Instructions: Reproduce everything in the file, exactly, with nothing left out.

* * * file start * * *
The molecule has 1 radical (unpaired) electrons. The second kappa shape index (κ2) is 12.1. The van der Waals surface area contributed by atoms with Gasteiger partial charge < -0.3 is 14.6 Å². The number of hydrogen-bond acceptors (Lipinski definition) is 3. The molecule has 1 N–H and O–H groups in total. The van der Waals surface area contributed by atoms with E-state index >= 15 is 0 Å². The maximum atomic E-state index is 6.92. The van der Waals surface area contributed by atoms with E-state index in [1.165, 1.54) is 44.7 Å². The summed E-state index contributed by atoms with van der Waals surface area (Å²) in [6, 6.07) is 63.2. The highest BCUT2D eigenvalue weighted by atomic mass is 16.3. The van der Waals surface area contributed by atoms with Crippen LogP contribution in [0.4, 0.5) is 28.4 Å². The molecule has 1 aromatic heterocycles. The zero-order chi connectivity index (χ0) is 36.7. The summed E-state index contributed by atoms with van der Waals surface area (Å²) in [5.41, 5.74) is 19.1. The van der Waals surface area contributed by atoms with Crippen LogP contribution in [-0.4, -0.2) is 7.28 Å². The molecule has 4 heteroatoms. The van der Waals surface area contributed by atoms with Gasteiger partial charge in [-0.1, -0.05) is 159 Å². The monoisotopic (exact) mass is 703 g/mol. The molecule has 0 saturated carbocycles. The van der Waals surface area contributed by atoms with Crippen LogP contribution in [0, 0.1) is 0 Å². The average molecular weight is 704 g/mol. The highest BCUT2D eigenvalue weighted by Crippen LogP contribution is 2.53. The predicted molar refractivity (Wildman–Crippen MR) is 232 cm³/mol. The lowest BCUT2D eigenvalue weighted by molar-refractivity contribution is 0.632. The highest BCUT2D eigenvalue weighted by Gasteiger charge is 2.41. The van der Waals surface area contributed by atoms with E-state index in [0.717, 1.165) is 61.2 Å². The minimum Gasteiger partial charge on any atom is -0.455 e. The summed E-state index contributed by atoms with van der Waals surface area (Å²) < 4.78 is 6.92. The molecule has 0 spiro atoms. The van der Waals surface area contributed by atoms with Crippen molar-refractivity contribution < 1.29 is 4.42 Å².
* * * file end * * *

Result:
The molecule has 1 radical (unpaired) electrons. The second kappa shape index (κ2) is 12.1. The van der Waals surface area contributed by atoms with Gasteiger partial charge < -0.3 is 14.6 Å². The number of hydrogen-bond acceptors (Lipinski definition) is 3. The molecule has 1 N–H and O–H groups in total. The van der Waals surface area contributed by atoms with E-state index >= 15 is 0 Å². The maximum atomic E-state index is 6.92. The van der Waals surface area contributed by atoms with E-state index in [1.165, 1.54) is 44.7 Å². The summed E-state index contributed by atoms with van der Waals surface area (Å²) in [6, 6.07) is 63.2. The highest BCUT2D eigenvalue weighted by atomic mass is 16.3. The van der Waals surface area contributed by atoms with Crippen LogP contribution in [0.4, 0.5) is 28.4 Å². The molecule has 1 aromatic heterocycles. The zero-order chi connectivity index (χ0) is 36.7. The summed E-state index contributed by atoms with van der Waals surface area (Å²) in [5.41, 5.74) is 19.1. The van der Waals surface area contributed by atoms with Crippen LogP contribution in [-0.4, -0.2) is 7.28 Å². The molecule has 4 heteroatoms. The van der Waals surface area contributed by atoms with Gasteiger partial charge in [-0.1, -0.05) is 159 Å². The monoisotopic (exact) mass is 703 g/mol. The molecule has 0 saturated carbocycles. The van der Waals surface area contributed by atoms with Crippen LogP contribution in [0, 0.1) is 0 Å². The average molecular weight is 704 g/mol. The highest BCUT2D eigenvalue weighted by Crippen LogP contribution is 2.53. The predicted molar refractivity (Wildman–Crippen MR) is 232 cm³/mol. The lowest BCUT2D eigenvalue weighted by molar-refractivity contribution is 0.632. The highest BCUT2D eigenvalue weighted by Gasteiger charge is 2.41. The van der Waals surface area contributed by atoms with E-state index in [0.717, 1.165) is 61.2 Å². The minimum Gasteiger partial charge on any atom is -0.455 e. The summed E-state index contributed by atoms with van der Waals surface area (Å²) < 4.78 is 6.92. The molecule has 0 spiro atoms. The van der Waals surface area contributed by atoms with Crippen molar-refractivity contribution < 1.29 is 4.42 Å².